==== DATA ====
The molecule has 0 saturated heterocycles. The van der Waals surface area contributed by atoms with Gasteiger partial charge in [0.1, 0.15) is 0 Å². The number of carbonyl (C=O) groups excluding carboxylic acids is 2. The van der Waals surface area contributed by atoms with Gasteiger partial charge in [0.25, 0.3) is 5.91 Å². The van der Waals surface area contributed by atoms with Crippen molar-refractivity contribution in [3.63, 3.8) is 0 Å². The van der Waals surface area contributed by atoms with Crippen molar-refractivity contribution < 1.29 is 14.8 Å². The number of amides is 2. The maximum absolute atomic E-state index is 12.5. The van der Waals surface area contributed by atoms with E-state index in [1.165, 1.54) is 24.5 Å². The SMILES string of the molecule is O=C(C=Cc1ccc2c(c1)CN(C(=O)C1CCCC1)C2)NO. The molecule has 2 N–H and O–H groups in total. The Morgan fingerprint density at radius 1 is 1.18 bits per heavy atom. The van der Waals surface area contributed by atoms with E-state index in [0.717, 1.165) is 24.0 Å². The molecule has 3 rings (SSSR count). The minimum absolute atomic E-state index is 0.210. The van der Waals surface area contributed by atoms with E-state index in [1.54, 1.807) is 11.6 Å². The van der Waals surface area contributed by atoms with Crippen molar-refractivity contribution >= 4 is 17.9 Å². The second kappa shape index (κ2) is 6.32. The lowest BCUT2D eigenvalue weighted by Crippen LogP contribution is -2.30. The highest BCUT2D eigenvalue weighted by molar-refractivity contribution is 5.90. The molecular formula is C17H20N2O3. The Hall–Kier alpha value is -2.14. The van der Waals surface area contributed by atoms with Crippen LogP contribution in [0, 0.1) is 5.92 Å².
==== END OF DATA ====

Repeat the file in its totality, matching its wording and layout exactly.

The molecule has 0 saturated heterocycles. The van der Waals surface area contributed by atoms with Gasteiger partial charge in [0.1, 0.15) is 0 Å². The number of carbonyl (C=O) groups excluding carboxylic acids is 2. The van der Waals surface area contributed by atoms with Gasteiger partial charge in [0.25, 0.3) is 5.91 Å². The van der Waals surface area contributed by atoms with Crippen molar-refractivity contribution in [3.63, 3.8) is 0 Å². The van der Waals surface area contributed by atoms with Crippen molar-refractivity contribution < 1.29 is 14.8 Å². The number of amides is 2. The maximum absolute atomic E-state index is 12.5. The van der Waals surface area contributed by atoms with E-state index in [1.165, 1.54) is 24.5 Å². The SMILES string of the molecule is O=C(C=Cc1ccc2c(c1)CN(C(=O)C1CCCC1)C2)NO. The molecule has 2 N–H and O–H groups in total. The Morgan fingerprint density at radius 1 is 1.18 bits per heavy atom. The van der Waals surface area contributed by atoms with E-state index in [0.717, 1.165) is 24.0 Å². The molecule has 3 rings (SSSR count). The minimum absolute atomic E-state index is 0.210. The van der Waals surface area contributed by atoms with E-state index in [1.54, 1.807) is 11.6 Å². The van der Waals surface area contributed by atoms with Crippen molar-refractivity contribution >= 4 is 17.9 Å². The second kappa shape index (κ2) is 6.32. The lowest BCUT2D eigenvalue weighted by Crippen LogP contribution is -2.30. The highest BCUT2D eigenvalue weighted by molar-refractivity contribution is 5.90. The molecular formula is C17H20N2O3. The Hall–Kier alpha value is -2.14. The van der Waals surface area contributed by atoms with Crippen LogP contribution in [0, 0.1) is 5.92 Å².